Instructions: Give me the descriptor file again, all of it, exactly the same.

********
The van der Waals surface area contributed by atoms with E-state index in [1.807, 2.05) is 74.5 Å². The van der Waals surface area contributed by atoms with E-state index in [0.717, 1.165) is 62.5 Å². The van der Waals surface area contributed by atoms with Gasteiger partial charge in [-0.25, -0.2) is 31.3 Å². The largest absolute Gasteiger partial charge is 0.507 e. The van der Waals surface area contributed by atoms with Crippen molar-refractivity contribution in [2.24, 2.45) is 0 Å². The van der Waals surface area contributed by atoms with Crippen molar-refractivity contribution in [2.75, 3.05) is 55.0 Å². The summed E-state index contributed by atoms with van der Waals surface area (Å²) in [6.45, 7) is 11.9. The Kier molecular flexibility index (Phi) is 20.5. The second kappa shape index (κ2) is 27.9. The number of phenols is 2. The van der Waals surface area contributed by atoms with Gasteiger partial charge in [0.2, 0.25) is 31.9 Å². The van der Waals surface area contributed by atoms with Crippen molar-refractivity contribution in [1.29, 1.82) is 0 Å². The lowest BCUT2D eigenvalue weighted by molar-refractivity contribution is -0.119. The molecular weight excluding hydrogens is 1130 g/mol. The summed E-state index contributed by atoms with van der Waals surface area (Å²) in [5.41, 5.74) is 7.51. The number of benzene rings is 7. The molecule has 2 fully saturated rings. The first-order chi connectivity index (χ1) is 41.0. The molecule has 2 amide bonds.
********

The van der Waals surface area contributed by atoms with E-state index in [1.807, 2.05) is 74.5 Å². The van der Waals surface area contributed by atoms with E-state index in [0.717, 1.165) is 62.5 Å². The van der Waals surface area contributed by atoms with Gasteiger partial charge in [-0.25, -0.2) is 31.3 Å². The largest absolute Gasteiger partial charge is 0.507 e. The van der Waals surface area contributed by atoms with Crippen molar-refractivity contribution in [2.24, 2.45) is 0 Å². The van der Waals surface area contributed by atoms with Crippen molar-refractivity contribution in [2.75, 3.05) is 55.0 Å². The summed E-state index contributed by atoms with van der Waals surface area (Å²) in [6.45, 7) is 11.9. The Kier molecular flexibility index (Phi) is 20.5. The second kappa shape index (κ2) is 27.9. The number of phenols is 2. The van der Waals surface area contributed by atoms with Gasteiger partial charge in [0.2, 0.25) is 31.9 Å². The van der Waals surface area contributed by atoms with Crippen molar-refractivity contribution in [1.29, 1.82) is 0 Å². The lowest BCUT2D eigenvalue weighted by molar-refractivity contribution is -0.119. The molecular weight excluding hydrogens is 1130 g/mol. The summed E-state index contributed by atoms with van der Waals surface area (Å²) in [5.41, 5.74) is 7.51. The number of benzene rings is 7. The molecule has 2 fully saturated rings. The first-order chi connectivity index (χ1) is 41.0. The molecule has 2 amide bonds.